Tuesday, September 3, 2019

The Irresponsibility of Firestone :: Exploratory Essays Research Papers

The Irresponsibility of Firestone â€Å"It was extremely difficult to control the truck at the time, and I had both my wife (two months pregnant) and my 16-month-old daughter screaming and crying in a panic...My wife has developed a fear of the only vehicle we have, understandably so. She fears other tires may also be defective and that we may be in danger† (Nathan). Much like the 4,300 similar complaints the National Highway Traffic Safety Administration (NHTSA) has received, this Firestone tire consumer warned the agency of the faulty product and asked it to take action. Imagine a similar problem happening to you. While leisurely traveling down the highway, your SUV is suddenly thrown to the pavement. The tire tread on your left rear tire separates from the steel belt, and your vehicle can not overcome its speed of 65-mph, and crashes uncontrollably. The SUV rolls over, killing your family. Even though you complain, the NHTSA does nothing about the problem, and you hear about other similar accidents. On August 9, 2000, Bridgestone/Firestone, an international tire manufacturer, issued a recall of all its ATX, ATX II, and Wilderness AT tires. To date, the company has replaced 6.5 million tires (â€Å"Firestone death...†). Ford had contracted with Firestone to supply tires for all the SUV’s it produced. Together Firestone and Ford investigated the problems with the recalled tires. Despite much bickering between the two companies, the tires failed due to flaws in Firestone’s manufacturing and production. The NHTSA has reported a total of 148 deaths and 525 injuries involving tread separations, blowouts, and other problems with Firestone tires. The Middle East has reported at least seven deaths and Venezuela has reported forty-six due to the same kind of problem (â€Å"Firestone death...†). From both foreign countries and the United States, complaints state that the tires lose their casings when traveling at high speeds. The tire maker claimed it knew nothing of the tread problems until late July, yet consumers have warned the company since the mid 1990’s (Nathan). It also stated that the complaints it finally received did not raise any â€Å"red flags† because in relative terms, few tires had failed; less than one in every 10,000 of the 47 million ATX, ATX II, and Wilderness AT tires produced since 1991 have failed (Nathan). Most of the recalled tires came from the Decatur, Illinois plant, the main concentration of the investigation. The company claimed that a workers’ strike at that plant in the nineties, when replacement workers made the product, caused most of the problems.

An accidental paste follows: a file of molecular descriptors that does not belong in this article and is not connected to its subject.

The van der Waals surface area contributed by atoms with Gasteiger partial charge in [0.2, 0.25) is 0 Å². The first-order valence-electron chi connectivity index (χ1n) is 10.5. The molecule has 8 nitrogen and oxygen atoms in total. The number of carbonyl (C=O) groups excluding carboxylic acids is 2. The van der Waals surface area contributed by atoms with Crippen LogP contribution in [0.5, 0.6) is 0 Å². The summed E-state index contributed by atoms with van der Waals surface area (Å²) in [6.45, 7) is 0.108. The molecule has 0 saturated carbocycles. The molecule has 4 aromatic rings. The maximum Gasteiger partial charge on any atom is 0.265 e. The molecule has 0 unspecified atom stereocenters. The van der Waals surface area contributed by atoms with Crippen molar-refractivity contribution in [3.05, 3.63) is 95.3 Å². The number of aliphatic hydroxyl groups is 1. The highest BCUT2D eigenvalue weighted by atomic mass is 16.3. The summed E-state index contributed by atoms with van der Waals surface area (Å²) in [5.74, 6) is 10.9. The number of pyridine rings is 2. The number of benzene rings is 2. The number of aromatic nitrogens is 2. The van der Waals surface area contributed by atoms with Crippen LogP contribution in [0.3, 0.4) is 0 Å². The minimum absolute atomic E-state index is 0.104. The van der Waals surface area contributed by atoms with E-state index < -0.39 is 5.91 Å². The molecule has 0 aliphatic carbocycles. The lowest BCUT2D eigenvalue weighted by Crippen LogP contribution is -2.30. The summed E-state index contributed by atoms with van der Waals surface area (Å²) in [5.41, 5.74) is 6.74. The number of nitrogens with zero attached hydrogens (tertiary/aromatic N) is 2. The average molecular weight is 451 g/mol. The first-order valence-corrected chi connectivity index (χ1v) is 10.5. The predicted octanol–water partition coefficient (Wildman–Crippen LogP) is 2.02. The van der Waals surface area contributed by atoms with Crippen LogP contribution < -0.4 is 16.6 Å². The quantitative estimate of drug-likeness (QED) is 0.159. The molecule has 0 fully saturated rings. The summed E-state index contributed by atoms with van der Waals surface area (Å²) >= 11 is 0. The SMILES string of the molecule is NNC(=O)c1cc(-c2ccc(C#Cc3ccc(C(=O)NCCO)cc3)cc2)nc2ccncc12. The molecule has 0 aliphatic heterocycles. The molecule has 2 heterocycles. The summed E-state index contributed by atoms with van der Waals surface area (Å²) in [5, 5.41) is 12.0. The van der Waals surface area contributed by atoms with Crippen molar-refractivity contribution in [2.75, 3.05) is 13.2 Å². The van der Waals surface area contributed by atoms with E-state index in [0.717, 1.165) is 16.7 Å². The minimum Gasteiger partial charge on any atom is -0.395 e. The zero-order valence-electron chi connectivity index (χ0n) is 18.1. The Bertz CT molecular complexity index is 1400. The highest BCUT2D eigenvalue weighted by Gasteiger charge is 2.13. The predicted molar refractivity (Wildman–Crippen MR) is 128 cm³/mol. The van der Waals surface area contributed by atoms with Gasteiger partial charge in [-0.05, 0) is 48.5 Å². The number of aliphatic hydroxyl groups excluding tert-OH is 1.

No comments:

Post a Comment

Note: Only a member of this blog may post a comment.